Nov. 27 (Bloomberg) -- Muddy Waters LLC, the research firm founded by short seller Carson Block, likened commodity trader Olam International Ltd. to energy trader Enron Corp., saying it runs a high risk of failure.
Muddy Waters rated Singapore-based Olam a strong sell in a 133-page report posted on its website today, saying it values Olam on a “liquidation basis, because our opinion is that it is likely to fail.” It estimates the present value of Olam’s debt at 14 to 33 cents on the dollar.
“The problem is it’s been burning cash the entire time it’s been public, almost,” Block, the director of research for Muddy Waters, said today in an interview with Stephanie Ruhle and Tom Keene on Bloomberg Television’s “Market Makers.”
Shares in Olam, the world’s second-largest rice trader, slumped to the lowest price in more than five months after the release of the report, while bonds fell to a record.
“There is no substance in their broad allegations,” Olam said today in a statement, promising a fuller response in due course. “We will clear our name and hold Muddy Waters accountable for their damaging actions.”
Olam fell 5.3 percent to $1.25 at 11:29 a.m. in New York. The shares fell 6 percent earlier in Singapore to the lowest since June 5. The company, also one of the world’s top three traders of coffee, has lost 10 percent since Block first questioned Olam’s accounting methods on Nov. 19 at an investment conference in London.
While Olam has said its capital projects will have “high” returns on investment, Muddy Waters has found many are performing “very poorly,” Block said in the interview. Olam has morphed from a agricultural commodity trader into a company that also owns assets in production, processing and distribution, he said.
“It is instructive to view Olam through the lens of failed U.S. trader Enron,” Muddy Waters said in the report. “There are a number of material similarities in the way their businesses developed, and their actions.”
Block said he had “shorted” Olam, seeking to profit by selling borrowed shares now and buying them back later at a lower price.
Olam’s $500 million of 5.75 percent notes sold in September and due 2017 were quoted at 85.729 cents on the dollar as of 5:20 p.m. in Singapore, according to data compiled by Bloomberg. Their yield rose to 9.515 percent from 8.157 percent yesterday.
The yield on Olam’s S$250 million ($204.5 million) of 6 percent notes due August 2018 rose to a record 8.863 percent from 5.665 percent at the start of the year, Bloomberg-compiled data show.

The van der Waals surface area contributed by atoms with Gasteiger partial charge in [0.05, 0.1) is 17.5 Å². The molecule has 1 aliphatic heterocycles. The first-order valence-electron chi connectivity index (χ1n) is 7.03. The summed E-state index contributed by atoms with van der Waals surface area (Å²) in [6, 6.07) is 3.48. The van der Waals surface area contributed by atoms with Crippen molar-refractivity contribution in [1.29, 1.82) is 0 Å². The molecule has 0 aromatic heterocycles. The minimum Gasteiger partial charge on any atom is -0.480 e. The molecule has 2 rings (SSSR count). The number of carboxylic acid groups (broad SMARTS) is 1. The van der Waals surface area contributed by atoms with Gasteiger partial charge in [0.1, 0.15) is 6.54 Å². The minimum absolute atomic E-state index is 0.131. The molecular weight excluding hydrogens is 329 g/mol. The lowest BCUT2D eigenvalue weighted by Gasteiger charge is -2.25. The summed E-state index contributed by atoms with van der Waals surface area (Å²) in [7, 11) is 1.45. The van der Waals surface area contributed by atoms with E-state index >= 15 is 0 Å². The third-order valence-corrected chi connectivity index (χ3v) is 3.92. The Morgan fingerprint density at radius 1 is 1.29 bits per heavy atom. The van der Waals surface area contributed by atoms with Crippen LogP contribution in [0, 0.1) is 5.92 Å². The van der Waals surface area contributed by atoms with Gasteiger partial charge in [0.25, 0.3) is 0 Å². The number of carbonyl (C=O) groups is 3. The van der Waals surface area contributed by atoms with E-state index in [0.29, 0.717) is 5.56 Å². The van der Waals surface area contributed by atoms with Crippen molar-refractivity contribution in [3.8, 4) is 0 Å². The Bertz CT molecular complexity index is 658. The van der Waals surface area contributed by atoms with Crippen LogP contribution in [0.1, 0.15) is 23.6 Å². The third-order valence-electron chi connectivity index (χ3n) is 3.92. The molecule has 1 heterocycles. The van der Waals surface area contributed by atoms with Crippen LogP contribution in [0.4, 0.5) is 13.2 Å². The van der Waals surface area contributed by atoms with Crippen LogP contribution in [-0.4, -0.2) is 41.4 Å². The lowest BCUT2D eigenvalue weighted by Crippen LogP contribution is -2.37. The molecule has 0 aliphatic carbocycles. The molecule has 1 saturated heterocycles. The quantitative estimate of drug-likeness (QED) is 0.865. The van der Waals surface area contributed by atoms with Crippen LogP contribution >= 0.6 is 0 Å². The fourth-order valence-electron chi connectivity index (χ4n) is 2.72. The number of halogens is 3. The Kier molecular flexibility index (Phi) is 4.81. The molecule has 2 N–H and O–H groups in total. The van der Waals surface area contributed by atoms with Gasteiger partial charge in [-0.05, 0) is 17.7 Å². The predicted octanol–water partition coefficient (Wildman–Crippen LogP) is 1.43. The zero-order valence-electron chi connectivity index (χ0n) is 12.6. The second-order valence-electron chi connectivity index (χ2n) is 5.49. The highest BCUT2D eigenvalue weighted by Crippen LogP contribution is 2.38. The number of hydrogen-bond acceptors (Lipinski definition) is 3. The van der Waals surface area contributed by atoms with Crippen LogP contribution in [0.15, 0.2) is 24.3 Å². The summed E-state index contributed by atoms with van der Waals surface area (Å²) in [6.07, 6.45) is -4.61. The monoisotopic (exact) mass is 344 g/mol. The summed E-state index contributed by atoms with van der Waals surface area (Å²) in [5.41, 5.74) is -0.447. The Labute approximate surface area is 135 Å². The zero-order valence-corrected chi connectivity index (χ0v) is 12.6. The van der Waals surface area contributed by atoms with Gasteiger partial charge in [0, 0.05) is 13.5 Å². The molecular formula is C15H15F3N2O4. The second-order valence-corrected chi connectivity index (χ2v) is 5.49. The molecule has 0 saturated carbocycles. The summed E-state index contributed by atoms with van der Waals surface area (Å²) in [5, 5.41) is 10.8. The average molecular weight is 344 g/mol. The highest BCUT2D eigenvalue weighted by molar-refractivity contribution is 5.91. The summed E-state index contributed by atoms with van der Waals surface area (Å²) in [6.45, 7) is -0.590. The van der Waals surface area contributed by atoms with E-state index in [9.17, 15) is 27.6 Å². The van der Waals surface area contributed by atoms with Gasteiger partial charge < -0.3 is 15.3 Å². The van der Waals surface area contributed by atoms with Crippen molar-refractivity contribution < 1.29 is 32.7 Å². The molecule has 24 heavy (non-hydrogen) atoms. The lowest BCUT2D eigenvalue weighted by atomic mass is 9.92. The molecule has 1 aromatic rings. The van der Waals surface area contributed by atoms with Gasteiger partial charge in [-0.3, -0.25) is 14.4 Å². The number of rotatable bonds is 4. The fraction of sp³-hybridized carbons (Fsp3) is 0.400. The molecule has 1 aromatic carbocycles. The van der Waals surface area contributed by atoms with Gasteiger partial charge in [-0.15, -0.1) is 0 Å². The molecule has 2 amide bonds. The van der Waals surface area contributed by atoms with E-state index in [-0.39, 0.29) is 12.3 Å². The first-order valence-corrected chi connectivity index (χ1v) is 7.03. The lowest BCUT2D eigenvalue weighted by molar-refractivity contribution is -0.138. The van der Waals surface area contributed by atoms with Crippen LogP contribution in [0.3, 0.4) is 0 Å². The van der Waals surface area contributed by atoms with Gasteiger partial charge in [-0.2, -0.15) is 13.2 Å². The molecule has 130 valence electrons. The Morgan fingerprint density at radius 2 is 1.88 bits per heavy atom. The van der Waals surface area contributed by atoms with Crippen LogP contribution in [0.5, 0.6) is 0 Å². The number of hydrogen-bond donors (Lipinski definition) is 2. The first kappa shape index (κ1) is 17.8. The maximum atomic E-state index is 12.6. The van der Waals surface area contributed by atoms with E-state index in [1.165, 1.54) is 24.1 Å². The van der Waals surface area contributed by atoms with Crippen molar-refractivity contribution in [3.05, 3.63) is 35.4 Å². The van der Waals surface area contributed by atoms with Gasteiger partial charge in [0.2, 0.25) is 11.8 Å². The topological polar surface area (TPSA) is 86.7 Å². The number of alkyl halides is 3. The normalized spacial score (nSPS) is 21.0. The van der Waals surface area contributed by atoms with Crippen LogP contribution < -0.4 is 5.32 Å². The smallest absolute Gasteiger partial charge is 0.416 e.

Olam spends on assets and records non-cash accounting gains “with the possible result being -- as in Enron Corp.’s case -- the asset quality becomes less important than the potential to recognize accounting gains,” Muddy Waters said in the report. Non-cash accounting gains were 37.9 percent of profit after tax from fiscal 2010 to 2012, the report showed.
Enron, once the world’s largest energy trader, plunged into bankruptcy in December 2001 following revelations it was using off-balance-sheet vehicles to hide billions of dollars in losses and inflate the stock price. More than 5,000 jobs and $2 billion in employee retirement funds were wiped out by the collapse. Investors sued to recover more than $60 billion in losses.
“Olam’s fatal flaw, and one of its best kept secrets, is that its capex projects seem to be a fiscal black hole,” according to Muddy Waters, which said bondholders “should be asking where their money has gone.” Olam’s value is less than its debt and it may have to raise or refinance as much as S$4.6 billion within 12 months to remain solvent, the report showed.
Olam Chief Executive Officer Sunny Verghese, 53, yesterday stood by Olam’s debt-funded expansion as the company defends its reputation in a lawsuit.
“We don’t think it’s in the best interest of our continuing shareholders” to abandon spending plans, Verghese, who established Olam in 1989, said in an interview.
That includes committing to investments of S$3.2 billion to S$3.7 billion in fiscal 2013 to 2015, against S$3.3 billion spent from 2010 to 2012, the first three years of a six-year program, the CEO said.